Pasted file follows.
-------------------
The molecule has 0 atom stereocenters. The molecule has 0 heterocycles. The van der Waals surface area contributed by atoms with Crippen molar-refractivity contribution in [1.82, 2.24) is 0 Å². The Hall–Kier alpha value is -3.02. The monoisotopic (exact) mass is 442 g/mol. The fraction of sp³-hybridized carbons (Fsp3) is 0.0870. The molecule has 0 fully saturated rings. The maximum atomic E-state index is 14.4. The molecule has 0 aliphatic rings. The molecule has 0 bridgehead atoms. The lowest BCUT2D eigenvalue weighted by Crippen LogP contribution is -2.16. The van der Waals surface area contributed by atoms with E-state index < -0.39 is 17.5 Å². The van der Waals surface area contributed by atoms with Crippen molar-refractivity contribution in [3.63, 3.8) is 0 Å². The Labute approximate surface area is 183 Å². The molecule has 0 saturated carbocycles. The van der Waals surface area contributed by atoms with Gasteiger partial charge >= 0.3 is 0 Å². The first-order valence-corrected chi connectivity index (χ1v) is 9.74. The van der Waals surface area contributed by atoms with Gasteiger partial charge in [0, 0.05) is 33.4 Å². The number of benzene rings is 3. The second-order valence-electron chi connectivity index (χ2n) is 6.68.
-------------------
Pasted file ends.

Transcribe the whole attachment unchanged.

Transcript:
The molecule has 0 atom stereocenters. The molecule has 0 heterocycles. The van der Waals surface area contributed by atoms with Crippen molar-refractivity contribution in [1.82, 2.24) is 0 Å². The Hall–Kier alpha value is -3.02. The monoisotopic (exact) mass is 442 g/mol. The fraction of sp³-hybridized carbons (Fsp3) is 0.0870. The molecule has 0 fully saturated rings. The maximum atomic E-state index is 14.4. The molecule has 0 aliphatic rings. The molecule has 0 bridgehead atoms. The lowest BCUT2D eigenvalue weighted by Crippen LogP contribution is -2.16. The van der Waals surface area contributed by atoms with E-state index < -0.39 is 17.5 Å². The van der Waals surface area contributed by atoms with Crippen molar-refractivity contribution in [3.63, 3.8) is 0 Å². The Labute approximate surface area is 183 Å². The molecule has 0 saturated carbocycles. The van der Waals surface area contributed by atoms with Gasteiger partial charge >= 0.3 is 0 Å². The first-order valence-corrected chi connectivity index (χ1v) is 9.74. The van der Waals surface area contributed by atoms with Gasteiger partial charge in [0, 0.05) is 33.4 Å². The number of benzene rings is 3. The second-order valence-electron chi connectivity index (χ2n) is 6.68.